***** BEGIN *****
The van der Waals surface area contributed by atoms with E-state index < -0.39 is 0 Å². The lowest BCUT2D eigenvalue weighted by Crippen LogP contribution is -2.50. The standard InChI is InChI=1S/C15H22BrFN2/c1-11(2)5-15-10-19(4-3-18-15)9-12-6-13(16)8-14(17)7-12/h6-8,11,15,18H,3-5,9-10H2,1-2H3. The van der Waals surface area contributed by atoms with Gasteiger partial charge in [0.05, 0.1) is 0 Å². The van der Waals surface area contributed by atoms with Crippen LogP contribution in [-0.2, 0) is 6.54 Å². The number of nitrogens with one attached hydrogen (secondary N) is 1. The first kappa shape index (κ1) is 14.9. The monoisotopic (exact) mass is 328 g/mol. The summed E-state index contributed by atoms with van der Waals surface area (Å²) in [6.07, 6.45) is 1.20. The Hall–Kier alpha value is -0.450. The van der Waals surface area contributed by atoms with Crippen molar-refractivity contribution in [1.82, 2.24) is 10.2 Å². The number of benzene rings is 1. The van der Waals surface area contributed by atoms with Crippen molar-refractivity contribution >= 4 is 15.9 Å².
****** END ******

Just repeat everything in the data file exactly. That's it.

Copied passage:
The van der Waals surface area contributed by atoms with E-state index < -0.39 is 0 Å². The lowest BCUT2D eigenvalue weighted by Crippen LogP contribution is -2.50. The standard InChI is InChI=1S/C15H22BrFN2/c1-11(2)5-15-10-19(4-3-18-15)9-12-6-13(16)8-14(17)7-12/h6-8,11,15,18H,3-5,9-10H2,1-2H3. The van der Waals surface area contributed by atoms with Gasteiger partial charge in [0.05, 0.1) is 0 Å². The van der Waals surface area contributed by atoms with Crippen LogP contribution in [-0.2, 0) is 6.54 Å². The number of nitrogens with one attached hydrogen (secondary N) is 1. The first kappa shape index (κ1) is 14.9. The monoisotopic (exact) mass is 328 g/mol. The summed E-state index contributed by atoms with van der Waals surface area (Å²) in [6.07, 6.45) is 1.20. The Hall–Kier alpha value is -0.450. The van der Waals surface area contributed by atoms with Crippen molar-refractivity contribution in [1.82, 2.24) is 10.2 Å². The number of benzene rings is 1. The van der Waals surface area contributed by atoms with Crippen molar-refractivity contribution >= 4 is 15.9 Å².